Sunday, March 23, 2008

Rant: He Tried, He Really, Really Tried (Part 1)

I admire Barack Obama's earnest, articulate and well-thought-out discourse on race in the U.S.. He really tried, and I thought did a fairly decent job (as good as anyone could do in his position, and in this moment in U.S. history) to explain and enlighten White and other non-Black Americans about the 'roots' of Black anger, and the cultural and historical context of his pastor, Reverend Wright's, 'incendiary' comments about White people, the American government and imperialism. Although I don't agree with Obama's analysis of race as he presented it in his speech, I appreciate the impossible position he was trying to maneuver out of on this issue. And ultimately, he showed that he was up to the task of talking about race in America while running for President as a Black man, which is no small thing. He executed brilliantly.

Of course, there was going to be backlash. Just some examples, from both white and non-white commentators, here, here, and here.

There was also praise, from many important 'opinion' papers across the country, and from activists supportive of Obama's campaign, and even from New Mexico Governor Bill Richardson, a former Democratic Presidential hopeful who's now said he'll endorse Obama. As to be expected, the Republicans are trying to say that only the 'elite' are praising Obama's now-famous 'race speech'. (Funny how rich white Republicans can claim that only Democrats and other left-leaning folks are 'elite', isn't it?). And according to several sources, some Democrats are planning to vote for--holy crap--McCain if Clinton's not the nominee.

An African-American man, talking about race and Black people's anger in a way that wasn't condemning or distancing himself from the man who was the source of these 'angry, hateful' comments? No way was Obama going to get away with that. The majority of people in this country (and I include non-Black people of color in this statement, yet) cannot deal with Black anger. Plain and simple. Even when it's framed in such palatable, striving-for-understanding-and-unity, tolerant terms. It's not to be tolerated. Period.

But it makes me wonder, and not in a vindictive way, but in the spirit of true objectivity, how many White pastors in the country routinely make 'hate-filled', xenophobic, and outright racist comments in their sermons every week? Don't the MinuteMen patrol the U.S. border with Mexico as pseudo-Christian (because surely Jesus Christ would never have patrolled a border with a rifle on his shoulder) militia warriors in an effort to keep out the barbarian, Catholic Latino hordes? I wonder what some White pastors out there say about Arab 'heathen' terrorists. How much media time on Fox was spent on Mike Huckabee's white supremacist connections?. Do we not see any of this stuff as racist because these folks have gotten so good at 'coding' their language--e.g. 'inner city' = Black, 'greedy' = Jew, 'illegals' = Latino undocumented immigrants? Aren't all these attitudes and words racist too?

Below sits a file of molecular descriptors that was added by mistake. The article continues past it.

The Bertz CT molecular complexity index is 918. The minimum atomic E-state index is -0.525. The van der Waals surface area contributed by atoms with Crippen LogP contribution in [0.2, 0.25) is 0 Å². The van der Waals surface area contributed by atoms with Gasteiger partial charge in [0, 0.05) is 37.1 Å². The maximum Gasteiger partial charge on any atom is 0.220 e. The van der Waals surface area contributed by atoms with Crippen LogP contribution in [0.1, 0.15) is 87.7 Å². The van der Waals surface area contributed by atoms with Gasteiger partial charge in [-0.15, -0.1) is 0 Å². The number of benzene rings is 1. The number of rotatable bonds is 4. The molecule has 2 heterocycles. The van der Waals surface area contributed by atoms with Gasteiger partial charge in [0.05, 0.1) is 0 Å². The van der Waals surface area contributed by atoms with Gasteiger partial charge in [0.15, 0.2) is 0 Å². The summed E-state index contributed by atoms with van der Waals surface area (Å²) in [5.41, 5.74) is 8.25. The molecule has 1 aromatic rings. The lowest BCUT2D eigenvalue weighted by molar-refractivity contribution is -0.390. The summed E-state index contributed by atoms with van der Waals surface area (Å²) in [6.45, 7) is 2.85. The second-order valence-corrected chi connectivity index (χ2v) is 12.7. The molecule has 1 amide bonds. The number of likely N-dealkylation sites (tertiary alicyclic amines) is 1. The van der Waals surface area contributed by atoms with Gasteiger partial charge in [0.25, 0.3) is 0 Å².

Of course not! Because if a White person generalizes in a negative (or positive, for that matter) way about a group of people of color, it must mean it's true, and not just a reflection of their own fear or ignorance of people that don't look or sound or think like them.

But if you're Black, and you criticize White people--even though as a pastor you may often use exaggerated, Biblical, fire-and-brimstone language to talk about other things, like adultery and sin and damnation that non-White people may commit and be punished for--you better watch out, because then you're a racist.

To me, the so-called 'dialogue' on race in this country, if you can call it that, largely consists of people of color trying to justify our emotions, our frustrations with the still-prevalent institutional racism that exists on all levels of society, and trying to assuage White people's fears that we're not going to take over, or that we really want to live peacefully with them, or that we want 'fairness' too. But the reason why we do this, why we bend over backwards to make White people feel better about not being racist or about having their own anger about things like affirmative action, Barack Obama, etc., is because we have bought into their beliefs too.

You see, all of this race stuff is based on the idea that this country is, at its core, a meritocracy. That if you work hard enough, sacrifice enough, that if you do what you're supposed to do to get ahead, then you will. And that is true for some people in this country. The American Dream has become reality for many people, especially recent immigrants. But it's not true for for most people. And for them, the people that stay stuck in poverty, or that end up in prison, or that don't manage to 'rise above', we tell them that it's just their own fault. They didn't try hard enough, they didn't do their best. Basically, they suck.

In reality, this country is no pure meritocracy. Success in this country depends on who you know as much as it does on your education/intelligence, skill or courage. It's a proven fact that most people get jobs based on their personal networks, and those in power are more likely to hire people that they know. So much for meritocracy. For example, if you happen to be born into an oil-baron family in Texas but can barely manage to spell or pass military tests, it doesn't matter--because you can STILL become the President of the United States for two full terms! (Sound familiar?)

Part two to follow soon....

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